The competitive broadband Internet access market did not materialize. The result was a non-competitive Internet over broadband market, that tilted towards cablecos, where end users faced high switching costs, where the provider would have both incentive and ability to discriminate, and where there would be no common carriage policy protecting against discrimination. Discriminatory behavior occurred, and calls for network neutrality emerged.

The Internet had not changed. The Internet still followed the layered model. The Internet still connected incompatible physical networks (DSL, fiber, cable, optical, wireless). The physical network underneath could have been unbundled and sold to the consumer as a network service; the BIAS providers simply elected not to do that. Instead, the end user had a choice of one physical network provider in a market that was simultaneously the one choice of Internet service and was bundled with cableTV and telephone service. Switching bundled network services was difficult, involved truck rolls and installation of different proprietary equipment, and generally did not occur if it could occur.

During the 2000s, BIAS providers emerged to dominate the Internet access market. End users generally subscribed to one provider which bundled broadband Internet, cableTV, and TV service. There was no choice of alternative Internet access service; there was no ability to acquire underlying telecom service. Above the Internet layer, the end user continued to be able to interact with any DNS service, any application, any content, and any person anywhere.

Open Internet 2015

The experiment of the elimination of common carriage collided with discriminatory behavior of the network providers. Consistent with one hundred plus years of jurisprudence, network providers have the incentive and the ability to discriminate, did so, and that's a problem.

But if the network provider did not want to unbundle the physical network layer and sell it to end users, where should the line be drawn that delineates the telecommunications service? The answer of the Open Internet 2015 Order is that the Internet network layer provided a communications network service where information is transmitted to end-points of the end users choice, without change in form or content. The change in form and content takes place at the ends, with the applications interacting with content.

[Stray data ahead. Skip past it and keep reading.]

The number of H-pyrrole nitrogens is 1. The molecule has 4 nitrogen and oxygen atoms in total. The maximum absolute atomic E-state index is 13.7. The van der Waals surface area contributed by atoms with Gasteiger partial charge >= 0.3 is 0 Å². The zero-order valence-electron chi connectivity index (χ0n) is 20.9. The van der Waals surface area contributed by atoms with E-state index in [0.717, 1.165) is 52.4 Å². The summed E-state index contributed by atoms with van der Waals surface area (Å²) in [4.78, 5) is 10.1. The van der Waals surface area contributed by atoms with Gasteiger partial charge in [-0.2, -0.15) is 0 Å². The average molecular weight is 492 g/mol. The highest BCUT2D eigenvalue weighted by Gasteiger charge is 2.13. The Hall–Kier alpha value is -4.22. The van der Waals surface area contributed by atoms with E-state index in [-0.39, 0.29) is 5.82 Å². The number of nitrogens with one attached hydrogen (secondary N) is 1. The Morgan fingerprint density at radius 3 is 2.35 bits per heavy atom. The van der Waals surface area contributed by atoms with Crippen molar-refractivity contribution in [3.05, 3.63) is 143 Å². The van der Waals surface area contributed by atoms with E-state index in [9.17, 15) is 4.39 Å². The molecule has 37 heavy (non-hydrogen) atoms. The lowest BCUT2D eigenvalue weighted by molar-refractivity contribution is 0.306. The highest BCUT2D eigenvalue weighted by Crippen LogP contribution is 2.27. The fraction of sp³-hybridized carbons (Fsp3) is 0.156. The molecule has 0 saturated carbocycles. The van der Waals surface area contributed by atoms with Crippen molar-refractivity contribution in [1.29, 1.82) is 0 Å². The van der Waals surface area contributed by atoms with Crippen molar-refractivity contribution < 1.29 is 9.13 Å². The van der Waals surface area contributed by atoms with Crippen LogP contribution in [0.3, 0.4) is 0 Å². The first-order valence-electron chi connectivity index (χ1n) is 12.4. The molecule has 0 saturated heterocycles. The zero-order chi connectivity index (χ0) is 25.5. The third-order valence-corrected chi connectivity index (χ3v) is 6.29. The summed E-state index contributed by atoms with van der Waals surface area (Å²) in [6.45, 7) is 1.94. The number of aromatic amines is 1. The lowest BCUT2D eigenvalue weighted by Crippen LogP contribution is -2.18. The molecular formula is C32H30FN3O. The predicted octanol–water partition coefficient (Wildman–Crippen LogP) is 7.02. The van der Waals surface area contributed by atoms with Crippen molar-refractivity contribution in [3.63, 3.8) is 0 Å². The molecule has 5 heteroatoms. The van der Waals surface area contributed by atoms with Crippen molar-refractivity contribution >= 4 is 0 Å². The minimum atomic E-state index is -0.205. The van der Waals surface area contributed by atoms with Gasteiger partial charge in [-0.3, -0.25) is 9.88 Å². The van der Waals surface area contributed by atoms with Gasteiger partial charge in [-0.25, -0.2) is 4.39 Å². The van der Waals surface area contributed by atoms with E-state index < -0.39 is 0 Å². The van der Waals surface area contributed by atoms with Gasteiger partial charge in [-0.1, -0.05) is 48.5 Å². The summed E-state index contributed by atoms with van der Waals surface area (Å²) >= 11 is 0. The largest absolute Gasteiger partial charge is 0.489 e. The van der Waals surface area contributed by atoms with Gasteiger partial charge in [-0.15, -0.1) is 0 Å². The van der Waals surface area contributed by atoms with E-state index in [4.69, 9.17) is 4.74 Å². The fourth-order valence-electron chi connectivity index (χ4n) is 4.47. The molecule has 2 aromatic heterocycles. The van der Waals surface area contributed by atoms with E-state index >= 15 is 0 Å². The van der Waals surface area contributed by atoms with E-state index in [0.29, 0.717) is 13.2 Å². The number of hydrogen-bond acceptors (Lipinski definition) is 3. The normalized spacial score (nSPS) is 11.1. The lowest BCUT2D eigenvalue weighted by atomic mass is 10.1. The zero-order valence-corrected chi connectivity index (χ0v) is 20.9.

If Internet access could now be classified as a telecommunications service, why had it not been classified as a telecommunications service before? Because before the basic telecommunications service in the form of the telephone network had already been identified. Anything build on top of the communications carrier platform was an enhancement. Taking the telephone network service and turning it into a different network was an enhancement. Having identified the telecommunications platform, common carriage goals of stopping discrimination and supporting communications had been achieved; identifying a carrier over a carrier did not add any additional protection. So in the dial-up world, Internet access would not be a telecommunications service because dial-up telephone service already was.

Now, Internet access service was the first physical network service sold to the end user that provided the end user the ability to communication with anyone anywhere. Below Internet access service there was no other common carrier communications platform. Thus, identifying this as the communications platform upon which people could communication and do cool things was reasonable.

Continuing the BIAS provider model, end users generally subscribed to one provider which bundled broadband Internet, cableTV, and TV service. There was no choice of alternative Internet access service; there was no ability to acquire underlying telecom service. Above the Internet layer, the end user continued to be able to interact with any DNS service, any application, any content, and any person, anywhere.